Free Lexile Resource: Online Databases

Ever wonder how to access a variety of free text resources that match your child’s or student’s reading ability? In most states across the country access to periodical database services is made available to educators, parents, students and other citizens. Some of these periodical database services provide Lexile measures for millions of newspaper and magazine articles, as well as encyclopedia and reference content. Database providers include EBSCO, Gale, Grolier, ProQuest, and others.

Through these databases, texts are made available to educators, students and parents in each state. For a list of available databases containing Lexile measured texts by state, please see our Guide to Online Periodical Databases Offering Lexile Measures. Talk to your district media services coordinator about accessing these online databases and the Lexile measured texts they contain or visit your state’s database website for more information.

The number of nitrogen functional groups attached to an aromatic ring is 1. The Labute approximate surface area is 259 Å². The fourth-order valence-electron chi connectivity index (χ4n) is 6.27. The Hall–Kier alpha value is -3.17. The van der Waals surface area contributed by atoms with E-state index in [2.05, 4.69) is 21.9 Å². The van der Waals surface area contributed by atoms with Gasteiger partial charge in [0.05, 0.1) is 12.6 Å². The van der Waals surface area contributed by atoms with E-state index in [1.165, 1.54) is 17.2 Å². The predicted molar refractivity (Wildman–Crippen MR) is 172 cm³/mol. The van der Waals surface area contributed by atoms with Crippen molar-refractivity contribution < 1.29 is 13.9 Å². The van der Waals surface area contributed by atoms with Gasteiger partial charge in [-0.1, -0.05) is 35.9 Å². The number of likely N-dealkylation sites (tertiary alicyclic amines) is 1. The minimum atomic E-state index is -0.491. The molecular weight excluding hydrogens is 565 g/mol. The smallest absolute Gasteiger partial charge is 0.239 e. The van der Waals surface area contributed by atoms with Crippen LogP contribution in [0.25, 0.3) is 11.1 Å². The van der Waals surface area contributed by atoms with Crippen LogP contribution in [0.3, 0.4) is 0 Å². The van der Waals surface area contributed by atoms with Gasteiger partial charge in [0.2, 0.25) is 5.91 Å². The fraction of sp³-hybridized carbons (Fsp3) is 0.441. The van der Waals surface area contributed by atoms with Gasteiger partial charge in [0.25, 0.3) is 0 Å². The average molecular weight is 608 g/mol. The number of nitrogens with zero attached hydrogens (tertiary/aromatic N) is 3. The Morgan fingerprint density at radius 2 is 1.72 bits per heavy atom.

Want to keep up to date on the free Lexile resources available to you? Visit Lexile.com and sign up to receive our email updates.

Literature That Will Enrich Mathematics

Embracing literature to enhance mathematics instruction in the classroom or at home benefits students by providing a richer and more meaningful perspective of mathematics. Connecting children’s literature with mathematics is an effective avenue for promoting problem solving, communicating in mathematics, and make connections between the mathematics needed in multiple disciplines. The paper “Using Children’s Literature to Teach Mathematics” presented on The Quantile® Framework for Mathematics site offers teachers and parents helpful suggestions for identifying literature that will support mathematics instruction and engage students.

An appropriate book to enhance an effective mathematics lesson should have an authentic context that includes real-life experiences, multi-cultural components, and enjoyable plots that unite mathematics and literacy. A report titled “Making Informed Choices: Selecting Children’s Trade Books for Mathematics Instruction” by S. J. Hellwig, Eula E. Monroe, and James S. Jacobs (2000) offers suggestions for identifying books that will support instruction and create meaningful and explicit connections to engage students. The article offers pointers for choosing appropriate children’s literature with mathematics topics. An appropriate book should: